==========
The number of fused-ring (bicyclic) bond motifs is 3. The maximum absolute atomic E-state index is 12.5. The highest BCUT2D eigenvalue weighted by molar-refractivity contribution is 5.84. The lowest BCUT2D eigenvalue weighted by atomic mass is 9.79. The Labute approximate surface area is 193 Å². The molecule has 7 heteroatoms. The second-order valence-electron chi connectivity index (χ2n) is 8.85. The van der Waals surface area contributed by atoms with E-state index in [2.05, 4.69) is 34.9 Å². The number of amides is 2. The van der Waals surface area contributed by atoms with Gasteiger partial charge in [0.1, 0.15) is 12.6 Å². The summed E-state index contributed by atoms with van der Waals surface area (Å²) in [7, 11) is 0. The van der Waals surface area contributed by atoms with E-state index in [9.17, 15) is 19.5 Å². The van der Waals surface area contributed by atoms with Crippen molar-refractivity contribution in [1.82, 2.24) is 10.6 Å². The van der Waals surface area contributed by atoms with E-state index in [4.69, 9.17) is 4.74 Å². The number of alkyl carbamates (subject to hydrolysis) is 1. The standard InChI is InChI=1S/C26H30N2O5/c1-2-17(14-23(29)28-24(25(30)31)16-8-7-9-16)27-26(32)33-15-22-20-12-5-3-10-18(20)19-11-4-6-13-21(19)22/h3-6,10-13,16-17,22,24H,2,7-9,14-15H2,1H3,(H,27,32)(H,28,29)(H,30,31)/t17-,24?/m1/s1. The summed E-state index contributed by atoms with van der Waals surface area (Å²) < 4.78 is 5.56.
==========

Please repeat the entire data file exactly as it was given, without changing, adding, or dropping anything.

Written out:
The number of fused-ring (bicyclic) bond motifs is 3. The maximum absolute atomic E-state index is 12.5. The highest BCUT2D eigenvalue weighted by molar-refractivity contribution is 5.84. The lowest BCUT2D eigenvalue weighted by atomic mass is 9.79. The Labute approximate surface area is 193 Å². The molecule has 7 heteroatoms. The second-order valence-electron chi connectivity index (χ2n) is 8.85. The van der Waals surface area contributed by atoms with E-state index in [2.05, 4.69) is 34.9 Å². The number of amides is 2. The van der Waals surface area contributed by atoms with Gasteiger partial charge in [0.1, 0.15) is 12.6 Å². The summed E-state index contributed by atoms with van der Waals surface area (Å²) in [7, 11) is 0. The van der Waals surface area contributed by atoms with E-state index in [9.17, 15) is 19.5 Å². The van der Waals surface area contributed by atoms with Crippen molar-refractivity contribution in [1.82, 2.24) is 10.6 Å². The van der Waals surface area contributed by atoms with E-state index in [4.69, 9.17) is 4.74 Å². The number of alkyl carbamates (subject to hydrolysis) is 1. The standard InChI is InChI=1S/C26H30N2O5/c1-2-17(14-23(29)28-24(25(30)31)16-8-7-9-16)27-26(32)33-15-22-20-12-5-3-10-18(20)19-11-4-6-13-21(19)22/h3-6,10-13,16-17,22,24H,2,7-9,14-15H2,1H3,(H,27,32)(H,28,29)(H,30,31)/t17-,24?/m1/s1. The summed E-state index contributed by atoms with van der Waals surface area (Å²) < 4.78 is 5.56.